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'Nature Is All We Have, And All We Are': Anne Sverdrup-Thygeson on Tapestries of Life

Posted on 9th June 2021 by Anna Orhanen
In her new book Tapestries of Life,  the author of the acclaimed Extraordinary Insects explores the myriad ways that flora and fauna help to sustain human life. In this exclusive piece, Anne Sverdrup-Thygeson reflects on ‘nature’s goods and services’ – the countless ways nature cares for us and inspires and simply enables us to exist.

Let’s say you live to 100. If you are an average European, you will have spent 90 of those years indoors – in a building or in a vehicle. No wonder we humans tend to forget that we are still very much dependent on nature…

But we are, for sure. Even in our modern, increasingly urban existence, you and I are much more tightly woven into the wickerwork of nature than you might think. Nature, with its countless tiny, barely visible organisms, is what is holding you up, holding your life together. All around us, millions of strange and fascinating species work 24/7 to give us food, medicine, and a habitable environment, in addition to knowledge and joy.

The word ecology comes from oikos, meaning ‘home’. And ecology is, precisely, the study of our home. We’re not talking about living-room design, though, or the latest trend in kitchen styling, but nature, that teeming green outside our windows. What do you really know about your own home – about nature? About the diversity of anonymous organisms that you have to thank for being alive?

In my first book, Extraordinary Insects, my focus was on the smaller creatures. In my new book, Tapestries of Life, I widen the scope to observe more of nature’s finely knit life support system.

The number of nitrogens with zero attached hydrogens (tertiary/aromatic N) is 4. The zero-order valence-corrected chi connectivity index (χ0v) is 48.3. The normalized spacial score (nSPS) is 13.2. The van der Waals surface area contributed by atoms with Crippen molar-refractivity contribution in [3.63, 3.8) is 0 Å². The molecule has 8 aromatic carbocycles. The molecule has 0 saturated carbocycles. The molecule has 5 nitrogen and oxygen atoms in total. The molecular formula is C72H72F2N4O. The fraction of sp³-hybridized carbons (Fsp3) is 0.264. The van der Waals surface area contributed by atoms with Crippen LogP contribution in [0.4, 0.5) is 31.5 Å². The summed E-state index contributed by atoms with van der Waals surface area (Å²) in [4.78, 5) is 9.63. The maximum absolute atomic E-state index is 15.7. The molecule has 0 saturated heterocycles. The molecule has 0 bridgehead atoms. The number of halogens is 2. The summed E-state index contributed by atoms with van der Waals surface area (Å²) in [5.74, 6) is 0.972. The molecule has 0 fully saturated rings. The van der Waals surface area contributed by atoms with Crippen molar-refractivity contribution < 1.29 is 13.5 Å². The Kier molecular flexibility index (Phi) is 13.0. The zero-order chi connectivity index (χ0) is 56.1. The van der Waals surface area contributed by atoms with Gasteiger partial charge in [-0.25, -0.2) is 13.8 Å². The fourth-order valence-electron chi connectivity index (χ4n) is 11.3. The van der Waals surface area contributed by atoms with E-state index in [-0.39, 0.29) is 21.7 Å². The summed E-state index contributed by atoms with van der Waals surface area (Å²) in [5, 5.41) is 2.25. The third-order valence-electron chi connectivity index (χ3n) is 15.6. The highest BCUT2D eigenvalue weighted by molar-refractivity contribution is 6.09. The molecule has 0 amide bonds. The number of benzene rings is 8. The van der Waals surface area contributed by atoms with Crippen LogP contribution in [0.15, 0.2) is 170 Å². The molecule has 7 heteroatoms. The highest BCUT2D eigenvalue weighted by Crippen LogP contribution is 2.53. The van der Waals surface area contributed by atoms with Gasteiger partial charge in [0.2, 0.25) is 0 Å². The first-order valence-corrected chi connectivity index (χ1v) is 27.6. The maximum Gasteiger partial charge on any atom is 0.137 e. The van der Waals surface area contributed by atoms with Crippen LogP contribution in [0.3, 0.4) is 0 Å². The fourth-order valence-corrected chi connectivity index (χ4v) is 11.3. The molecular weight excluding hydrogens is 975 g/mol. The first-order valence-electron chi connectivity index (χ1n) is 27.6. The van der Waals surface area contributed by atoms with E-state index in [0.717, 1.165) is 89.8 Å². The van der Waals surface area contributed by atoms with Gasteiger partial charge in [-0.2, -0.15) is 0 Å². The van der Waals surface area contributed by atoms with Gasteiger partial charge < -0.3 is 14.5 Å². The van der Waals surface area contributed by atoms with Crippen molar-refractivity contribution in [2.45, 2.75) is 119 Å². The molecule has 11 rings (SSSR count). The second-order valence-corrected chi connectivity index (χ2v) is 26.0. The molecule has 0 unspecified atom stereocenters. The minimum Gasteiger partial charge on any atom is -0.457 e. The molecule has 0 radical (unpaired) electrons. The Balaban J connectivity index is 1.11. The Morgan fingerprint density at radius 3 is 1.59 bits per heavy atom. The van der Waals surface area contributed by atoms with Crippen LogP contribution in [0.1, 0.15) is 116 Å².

I take you out into the rainforests, where orchid bees make perfume and pollinate the nuts you crack at Christmas. I show you the fungi that produce phosphorescent wood, shining so brightly that soldiers in the trenches of the First World War fastened pieces of luminous rotten wood to their helmets at night-time, to avoid bumping into each other in the dark. I tell you about ancient yew trees that provide us with cancer medicines, and the kingfisher that inspired the design of bullet trains. I explain how trees lining our city streets reduce the need for air-cooling systems and saves both lives and money. 

These phenomena are all parts of what we call nature’s goods and services, and that is what Tapestries of Life is all about: How we depend on the millions of species that run this planet.

Nature’s goods and services are often categorised into three groups: provisioning, regulating and cultural services. To describe them in a more easily understandable way, let’s put it like this: provisioning services are about nature as an old-style general store and apothecary, a place where we can pick up all kinds of products that we need: drinks, like clean water; food and fibre; fuels and active ingredients for industry; and raw materials for new medicine. 

Regulating services are about nature as a trusty caretaker that sees to the clearing up and recycling – to ensure that water, soil and snow stay where they are supposed to and that temperatures don’t go off the scale. Some of these functions are so fundamental to life on Earth that we could think of them as central strands in the very fabric of life, like the natural cycles of water and nutrients that endlessly repeat. 

Cultural services are about nature as a source of knowledge, beauty, identity and experiences. We can learn about the past by studying nature’s archives, in bogs or tree rings. We can draw inspiration from nature and come up with ideas for new ways of solving problems. For many, nature is also like a cathedral, a starting point for inspiration, reflection and awe, whether or not we assign any religious significance to it. 

In Tapestries of Life, I want to show you all the things that the wonderful natural world does so that you can see what’s at stake. And I want to point out the paradox in our creative relationship with nature: we have made use of it, but our ability to exploit the benefits of nature also risks undermining the very foundations of our own existence. 

We are just one species among 10 million. At the same time, though, we are unique in our ability to interact with one another in a way that enables us to make an impact on the entire planet and every other species. We have also, uniquely, evolved the capacity to evaluate our actions logically and morally from a greater perspective. With this insight comes great responsibility, and it is time for us to shoulder that responsibility – because nature is all we have, and all we are. 

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